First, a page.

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HAPPY SNACKING WITH DIABETES


URVASHI MALHOTRA


HAPPY SNACKING WITH DIABETES

URVASHI MALHOTRA


2017-06-30


HAPPY SNACKING WITH DIABETES

In a recent news piece, it was mentioned that students with Type-I diabetes have been allowed to take snacks during examinations conducted by the CBSE. This, on one hand, shows the progressive and empathetic adaptation of our education system towards the needs of students, while on the other, highlights the critical role snacking can play in maintaining general wellness in cases of diabetes.

Let us understand this better.

To start with, let us recap as to what goes inside the body with diabetes, essentially and in short: Diabetes is a disorder in which the body’s ability to produce or respond to the hormone insulin is impaired, resulting in abnormal metabolism of carbohydrates and elevated levels of glucose in the blood.

 

What snacking does, is that, while one is taking medication or insulin that could cause low blood sugar between meals, snacking prevents this imbalance from happening. An imbalance or fluctuation in the blood sugar level, which in extreme cases is called hypoglycemia (low blood sugar) and hyperglycemia (high blood sugar), could potentially be quite dangerous for health.

 

Sometimes, the overdose of medication, skipping meals, long gaps between meals eating less than normal, or exercising more than usual can lead to low blood sugar for these individuals.  A low sugar level can have further symptoms such as a headache, blurriness of vision, shaking, palpitations, sudden nervousness etc. During a short term, hypoglycemia can be more dangerous than hyperglycemia and can be potentially fatal, so taking the necessary measures to raise blood glucose levels should be an immediate need.

 

Having small and frequent meals is the key to preventing frequent hypos. Snacking is the best way to prevent this situation. People with diabetes on certain types of tablets or insulin may require one snack between each meal and at bedtime. Trained diabetes educators can guide you very well about how you to snack during certain times of the day to keep from having low blood sugar. Most often, your snacks will be easy to digest foods that have 15 to 45 grams of carbohydrates. This will be based on your diabetes treatment plan from your doctor, physical activity, general type of lifestyle-sedentary, moderate or heavy worker and low blood sugar pattern.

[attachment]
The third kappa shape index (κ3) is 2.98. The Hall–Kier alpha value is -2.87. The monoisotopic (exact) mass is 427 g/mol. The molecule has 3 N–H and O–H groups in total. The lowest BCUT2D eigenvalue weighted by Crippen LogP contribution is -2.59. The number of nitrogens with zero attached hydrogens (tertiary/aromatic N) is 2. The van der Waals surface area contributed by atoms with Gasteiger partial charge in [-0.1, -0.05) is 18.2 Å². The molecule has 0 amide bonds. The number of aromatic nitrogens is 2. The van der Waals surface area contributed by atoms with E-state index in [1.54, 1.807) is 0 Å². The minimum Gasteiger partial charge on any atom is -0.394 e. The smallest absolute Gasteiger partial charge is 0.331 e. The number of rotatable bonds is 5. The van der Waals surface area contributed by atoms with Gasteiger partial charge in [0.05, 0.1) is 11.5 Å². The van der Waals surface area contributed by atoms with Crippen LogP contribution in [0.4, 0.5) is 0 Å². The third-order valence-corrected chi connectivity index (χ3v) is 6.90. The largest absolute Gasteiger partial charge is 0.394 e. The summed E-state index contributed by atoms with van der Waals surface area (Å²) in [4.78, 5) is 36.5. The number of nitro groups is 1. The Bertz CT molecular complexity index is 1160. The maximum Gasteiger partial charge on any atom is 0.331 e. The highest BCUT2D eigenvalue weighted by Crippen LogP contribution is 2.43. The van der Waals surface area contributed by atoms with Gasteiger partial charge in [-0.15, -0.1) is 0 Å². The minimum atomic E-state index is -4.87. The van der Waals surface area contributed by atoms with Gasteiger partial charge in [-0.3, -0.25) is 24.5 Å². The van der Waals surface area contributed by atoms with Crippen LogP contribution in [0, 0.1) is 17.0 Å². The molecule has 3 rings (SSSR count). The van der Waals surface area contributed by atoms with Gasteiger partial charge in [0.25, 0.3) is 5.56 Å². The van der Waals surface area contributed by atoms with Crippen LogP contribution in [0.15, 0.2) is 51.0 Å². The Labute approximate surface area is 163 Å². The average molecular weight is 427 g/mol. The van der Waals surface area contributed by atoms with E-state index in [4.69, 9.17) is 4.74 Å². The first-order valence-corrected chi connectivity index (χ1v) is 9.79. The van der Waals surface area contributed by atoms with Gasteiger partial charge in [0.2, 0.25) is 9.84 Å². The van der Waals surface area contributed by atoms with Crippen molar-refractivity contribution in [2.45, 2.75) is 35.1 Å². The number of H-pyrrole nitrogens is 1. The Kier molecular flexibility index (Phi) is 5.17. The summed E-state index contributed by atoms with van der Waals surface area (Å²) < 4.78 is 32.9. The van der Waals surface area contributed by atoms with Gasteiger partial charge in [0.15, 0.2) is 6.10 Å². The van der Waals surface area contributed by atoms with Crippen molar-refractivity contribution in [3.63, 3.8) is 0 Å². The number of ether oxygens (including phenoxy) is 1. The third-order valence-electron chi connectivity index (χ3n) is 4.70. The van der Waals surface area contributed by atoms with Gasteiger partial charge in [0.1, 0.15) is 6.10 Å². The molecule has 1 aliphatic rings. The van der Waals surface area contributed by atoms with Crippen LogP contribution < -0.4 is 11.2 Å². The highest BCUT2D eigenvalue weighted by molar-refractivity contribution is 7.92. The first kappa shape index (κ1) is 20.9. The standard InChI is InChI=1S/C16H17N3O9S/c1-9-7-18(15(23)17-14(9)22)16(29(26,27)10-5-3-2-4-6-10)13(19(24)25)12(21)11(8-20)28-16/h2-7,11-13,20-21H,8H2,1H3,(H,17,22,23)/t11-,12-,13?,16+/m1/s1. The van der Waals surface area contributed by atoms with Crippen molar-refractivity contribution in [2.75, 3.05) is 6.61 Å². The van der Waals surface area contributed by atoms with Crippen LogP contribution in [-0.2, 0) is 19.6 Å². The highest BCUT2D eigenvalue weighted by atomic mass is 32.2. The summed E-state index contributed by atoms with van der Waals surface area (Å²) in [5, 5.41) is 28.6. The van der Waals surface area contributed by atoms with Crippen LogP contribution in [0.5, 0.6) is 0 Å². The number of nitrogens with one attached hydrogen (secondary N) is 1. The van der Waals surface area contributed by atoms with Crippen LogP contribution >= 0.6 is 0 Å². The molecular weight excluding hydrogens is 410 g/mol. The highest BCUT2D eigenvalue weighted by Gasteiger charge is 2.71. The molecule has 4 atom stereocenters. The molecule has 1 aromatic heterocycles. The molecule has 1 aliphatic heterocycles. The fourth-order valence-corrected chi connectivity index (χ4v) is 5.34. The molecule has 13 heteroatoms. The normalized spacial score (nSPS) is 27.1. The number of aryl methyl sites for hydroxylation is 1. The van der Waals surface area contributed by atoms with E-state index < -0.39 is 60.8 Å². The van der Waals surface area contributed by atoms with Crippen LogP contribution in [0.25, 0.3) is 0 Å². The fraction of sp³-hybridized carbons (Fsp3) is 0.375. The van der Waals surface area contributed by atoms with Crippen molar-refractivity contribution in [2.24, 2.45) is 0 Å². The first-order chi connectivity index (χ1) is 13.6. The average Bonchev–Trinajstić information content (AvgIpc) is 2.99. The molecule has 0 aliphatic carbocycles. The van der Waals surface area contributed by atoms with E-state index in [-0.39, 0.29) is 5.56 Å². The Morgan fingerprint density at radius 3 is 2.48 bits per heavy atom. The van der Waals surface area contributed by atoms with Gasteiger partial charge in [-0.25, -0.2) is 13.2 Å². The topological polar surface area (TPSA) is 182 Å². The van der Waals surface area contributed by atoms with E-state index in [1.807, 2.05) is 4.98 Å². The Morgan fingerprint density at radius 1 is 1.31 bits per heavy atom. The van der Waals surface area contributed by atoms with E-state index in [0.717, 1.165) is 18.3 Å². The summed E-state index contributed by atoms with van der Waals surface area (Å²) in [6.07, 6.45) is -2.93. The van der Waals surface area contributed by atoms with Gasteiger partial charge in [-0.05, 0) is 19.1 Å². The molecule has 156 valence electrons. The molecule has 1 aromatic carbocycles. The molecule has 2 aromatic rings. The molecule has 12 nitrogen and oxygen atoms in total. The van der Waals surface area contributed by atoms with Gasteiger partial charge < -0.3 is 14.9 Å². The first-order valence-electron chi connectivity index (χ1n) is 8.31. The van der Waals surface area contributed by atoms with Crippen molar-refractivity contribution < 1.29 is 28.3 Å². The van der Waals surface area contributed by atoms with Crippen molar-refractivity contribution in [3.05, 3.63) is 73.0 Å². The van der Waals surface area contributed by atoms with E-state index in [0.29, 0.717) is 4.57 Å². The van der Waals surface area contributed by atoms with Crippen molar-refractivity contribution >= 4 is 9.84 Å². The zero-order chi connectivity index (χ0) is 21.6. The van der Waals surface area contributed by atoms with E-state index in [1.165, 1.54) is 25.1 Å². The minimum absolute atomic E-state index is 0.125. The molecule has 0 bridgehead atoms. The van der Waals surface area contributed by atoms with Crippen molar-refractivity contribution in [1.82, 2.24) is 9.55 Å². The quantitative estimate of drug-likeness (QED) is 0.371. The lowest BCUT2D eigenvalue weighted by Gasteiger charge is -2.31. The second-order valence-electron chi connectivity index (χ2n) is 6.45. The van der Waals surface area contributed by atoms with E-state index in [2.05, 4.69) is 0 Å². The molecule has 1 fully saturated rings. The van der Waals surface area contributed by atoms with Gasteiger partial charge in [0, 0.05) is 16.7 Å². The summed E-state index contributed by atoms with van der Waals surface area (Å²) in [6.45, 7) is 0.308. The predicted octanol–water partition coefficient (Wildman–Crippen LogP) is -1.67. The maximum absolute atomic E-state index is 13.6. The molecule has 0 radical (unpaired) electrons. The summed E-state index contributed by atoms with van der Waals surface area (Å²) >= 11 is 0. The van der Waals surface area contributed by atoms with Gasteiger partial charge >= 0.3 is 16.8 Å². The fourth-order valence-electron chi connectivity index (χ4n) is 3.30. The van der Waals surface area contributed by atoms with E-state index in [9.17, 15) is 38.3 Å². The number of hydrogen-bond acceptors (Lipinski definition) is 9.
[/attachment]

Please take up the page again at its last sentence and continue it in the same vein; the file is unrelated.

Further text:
When to have a bite??(Of a diabetic snack)

Carb counting (how to count the carbohydrates) will help you keep your blood sugar under control. Your diabetes educator may tell you to eat a snack at certain points of the day, most often at mid-morning break, mid- evening break or at bedtime (This helps keep your blood sugar from getting too low at night). Other times, you may have a snack before or during exercise for the same reason. Ask your dietitian about the snacks you can have and what to avoid.

 

Tips for choosing the right snacks

·         Check the label-Always check label before picking any packaged food. Food labels are an essential tool for diabetes meal planning. One should pay attention to the details, such as calories, total carbohydrates, fiber, fat, salt, and sugar.

·         Portion or size is the key -Snack should provide not more than 120 calories. The common mistake people do is to go overboard. Healthy snacks can quickly turn into unhealthy if eaten in large portions. Including low GI (GLYCEMIC INDEX) foods can definitely work since these foods digest more slowly. Also adding protein to a snack with carbohydrate can increase fullness, slow down glucose absorption and the decrease the risk of blood sugar spikes.

·         Be careful with low-fat snacks- Studies have shown that people tend to eat more of a snack if it's low-fat because they think they're saving on calories. In actual low-fat snacks, such as cookies, have only about 10 to 12 percent fewer calories than their full-fat snacks.

·         Please note that the products saying: -

1.    Sugar-free doesn't mean carbohydrate-free.

2.     No sugar added, but not necessarily no carbohydrates.

3.    Sugar alcohols contain carbohydrates and calories as well.

·      Take care of extra carbs-Limit carbohydrate snacks to one or two servings (include good whole grains), especially if you're trying to lose weight. For e.g- 1 whole wheat cracker with peanut butter, or a few pieces of fruit.

Some healthy snack options- Yogurt, nuts, few whole-grain crackers with peanut butter, snacks of raw veggies with low-calorie dips, small servings of a fruit, hard boiled eggs and much more. These are just a few examples to name.

Well, it is said that managing diabetes is less of a science and more of an art. If that’s true, then include snacks (or some artful) snacks in your diabetes management plan which are healthy & nutritious and at the same time please your taste buds too…. Happy snacking!!!                                                                


Comments ( 3)


Please login here to comment.
17-09-30 09:29
inderjeet swaroop

inderjeet swaroop


good article


17-07-14 12:53
Rigzin Angchok

Rigzin Angchok


Hello I am rigzin


17-07-14 02:55
inderjeet swaroop

inderjeet swaroop


hello I am inderjeet




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